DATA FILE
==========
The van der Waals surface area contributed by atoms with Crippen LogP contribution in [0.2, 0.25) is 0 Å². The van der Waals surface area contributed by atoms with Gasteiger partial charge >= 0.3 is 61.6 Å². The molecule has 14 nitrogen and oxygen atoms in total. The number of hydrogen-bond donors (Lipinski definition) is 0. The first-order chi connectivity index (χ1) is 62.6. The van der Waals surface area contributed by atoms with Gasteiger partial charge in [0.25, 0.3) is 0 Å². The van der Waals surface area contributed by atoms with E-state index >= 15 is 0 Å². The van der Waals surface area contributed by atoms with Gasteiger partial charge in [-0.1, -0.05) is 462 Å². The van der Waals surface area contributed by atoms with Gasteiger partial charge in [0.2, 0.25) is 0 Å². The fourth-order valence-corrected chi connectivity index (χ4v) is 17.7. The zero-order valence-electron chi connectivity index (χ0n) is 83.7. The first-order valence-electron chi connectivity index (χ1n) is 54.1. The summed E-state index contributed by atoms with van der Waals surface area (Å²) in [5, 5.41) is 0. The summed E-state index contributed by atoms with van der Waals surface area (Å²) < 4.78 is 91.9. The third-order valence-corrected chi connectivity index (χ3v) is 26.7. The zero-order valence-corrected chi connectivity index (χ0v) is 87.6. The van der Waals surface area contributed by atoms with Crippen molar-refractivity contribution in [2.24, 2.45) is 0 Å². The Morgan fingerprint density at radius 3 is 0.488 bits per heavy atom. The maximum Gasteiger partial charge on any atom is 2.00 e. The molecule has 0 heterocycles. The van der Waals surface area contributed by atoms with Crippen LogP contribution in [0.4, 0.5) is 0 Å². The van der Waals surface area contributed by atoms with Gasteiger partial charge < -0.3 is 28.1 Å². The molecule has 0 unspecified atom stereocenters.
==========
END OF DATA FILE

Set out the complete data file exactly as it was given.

The van der Waals surface area contributed by atoms with Crippen LogP contribution in [0.2, 0.25) is 0 Å². The van der Waals surface area contributed by atoms with Gasteiger partial charge >= 0.3 is 61.6 Å². The molecule has 14 nitrogen and oxygen atoms in total. The number of hydrogen-bond donors (Lipinski definition) is 0. The first-order chi connectivity index (χ1) is 62.6. The van der Waals surface area contributed by atoms with Gasteiger partial charge in [0.25, 0.3) is 0 Å². The van der Waals surface area contributed by atoms with E-state index >= 15 is 0 Å². The van der Waals surface area contributed by atoms with Gasteiger partial charge in [-0.1, -0.05) is 462 Å². The van der Waals surface area contributed by atoms with Gasteiger partial charge in [0.2, 0.25) is 0 Å². The fourth-order valence-corrected chi connectivity index (χ4v) is 17.7. The zero-order valence-electron chi connectivity index (χ0n) is 83.7. The first-order valence-electron chi connectivity index (χ1n) is 54.1. The summed E-state index contributed by atoms with van der Waals surface area (Å²) in [5, 5.41) is 0. The summed E-state index contributed by atoms with van der Waals surface area (Å²) < 4.78 is 91.9. The third-order valence-corrected chi connectivity index (χ3v) is 26.7. The zero-order valence-corrected chi connectivity index (χ0v) is 87.6. The van der Waals surface area contributed by atoms with Crippen molar-refractivity contribution in [2.24, 2.45) is 0 Å². The Morgan fingerprint density at radius 3 is 0.488 bits per heavy atom. The maximum Gasteiger partial charge on any atom is 2.00 e. The molecule has 0 heterocycles. The van der Waals surface area contributed by atoms with Crippen LogP contribution in [0.4, 0.5) is 0 Å². The van der Waals surface area contributed by atoms with Gasteiger partial charge < -0.3 is 28.1 Å². The molecule has 0 unspecified atom stereocenters.